25 February 2012

Competition & jamming around with preserves

For me there's something therapeutic about cooking seasonal goodies and preserving them in jars. I revel in the process of selecting the tastiest looking fruit or vegetables and then knowing I get to spend several hours in my kitchen concentrating purely on sterilising, chopping, stirring, testing, stirring some more and finally bottling.

Wonderful fresh produce from Brisbane CBD Jan Power's
Farmers Markets. Olives kindly supplied from Liz's Olives
and the meat from my friends at Rangeland Quality Meats.

In our busy, fast paced world I find preserving food is a rare treat in down time. And, of course, it's an awesome skill to have. I'm not the only one who thinks it's a fantastic skill. I've recently come across an incredible project called Dirty Girl Kitchen. The founder, Rebecca Sullivan, is ensuring all those fabulous skills our grandparents had in preserving everything, is not lost.

Another reason I love making jars of goodness, is that they make brilliant presents. These jams pictured my beloved and I gave as gifts at our wedding last year.

Portuguese pumpkin jam

Each guest received either Portuguese pumpkin jam (it's not as scary as it sounds), pear chutney or spiced apple jelly.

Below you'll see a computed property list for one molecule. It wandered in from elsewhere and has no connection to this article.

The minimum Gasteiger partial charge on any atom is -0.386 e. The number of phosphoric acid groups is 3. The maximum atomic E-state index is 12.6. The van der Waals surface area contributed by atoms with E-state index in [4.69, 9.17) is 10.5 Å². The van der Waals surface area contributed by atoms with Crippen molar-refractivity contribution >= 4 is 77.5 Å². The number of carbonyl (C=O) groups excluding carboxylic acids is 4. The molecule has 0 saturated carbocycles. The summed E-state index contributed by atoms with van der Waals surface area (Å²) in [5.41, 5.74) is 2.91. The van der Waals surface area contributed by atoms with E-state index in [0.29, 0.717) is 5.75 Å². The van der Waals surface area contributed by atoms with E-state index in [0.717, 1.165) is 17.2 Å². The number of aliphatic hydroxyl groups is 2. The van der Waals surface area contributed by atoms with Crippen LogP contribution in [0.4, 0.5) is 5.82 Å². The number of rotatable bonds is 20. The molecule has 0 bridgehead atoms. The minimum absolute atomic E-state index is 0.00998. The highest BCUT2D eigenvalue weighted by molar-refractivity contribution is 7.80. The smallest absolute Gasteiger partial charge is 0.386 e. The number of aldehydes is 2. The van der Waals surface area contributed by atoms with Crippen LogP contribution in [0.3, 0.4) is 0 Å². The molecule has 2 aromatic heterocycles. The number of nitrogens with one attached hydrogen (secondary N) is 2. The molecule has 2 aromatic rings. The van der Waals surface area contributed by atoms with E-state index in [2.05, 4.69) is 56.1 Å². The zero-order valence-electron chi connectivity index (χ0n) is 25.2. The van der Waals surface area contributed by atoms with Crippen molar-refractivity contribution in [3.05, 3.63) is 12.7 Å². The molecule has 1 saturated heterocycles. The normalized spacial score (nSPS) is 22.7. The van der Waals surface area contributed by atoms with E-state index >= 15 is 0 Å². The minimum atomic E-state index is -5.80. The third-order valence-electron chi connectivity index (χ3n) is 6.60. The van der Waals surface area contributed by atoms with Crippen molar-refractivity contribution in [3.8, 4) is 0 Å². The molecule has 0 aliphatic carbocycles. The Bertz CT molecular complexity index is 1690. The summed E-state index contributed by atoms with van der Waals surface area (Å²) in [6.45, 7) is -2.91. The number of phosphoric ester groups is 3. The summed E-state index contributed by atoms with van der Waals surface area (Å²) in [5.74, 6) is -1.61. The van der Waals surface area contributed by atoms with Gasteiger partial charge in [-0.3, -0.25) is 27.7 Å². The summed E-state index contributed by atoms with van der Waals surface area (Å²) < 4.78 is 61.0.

You can see the little gifts of preserves on the
wedding tables.

It would be unfair to talk about all this gift giving if I didn't have a couple of scrummy jars of jam and chutney from my recent bottling session aside for a lucky reader. All you need to do is leave a comment below or email me at theselfraisingkitchen@gmail.com and tell me what your favourite childhood treat was; mine was my Nana's baked cheesecake, YUM! I'll pick the winner next Friday, 2 March and you will receive a bottle each of peach jam and pear chutney. 

Peach Jam
by Maggie Beer  

Maggie Beer's peach jam
Ingredients
1 1/2 kg peaches
750g sugar
Peel of one lemon
Juice of two lemons
2 tbsp Amaretto (I used Frangellico)

Chopped up peaches

Method
Cut peaches into chunks, leaving skins on (this adds colour) and take out the stones. Use really ripe fruit for the flavour, but also some less ripe ones as these have a higher level of pectin (which you need to set the jam). Don’t keep the peaches in the fridge, as this also will reduce the pectin levels.

Put the cut peaches into a pot and simmer at a very low heat, adding lemon peel to add the tart taste and also to increase the levels of pectin.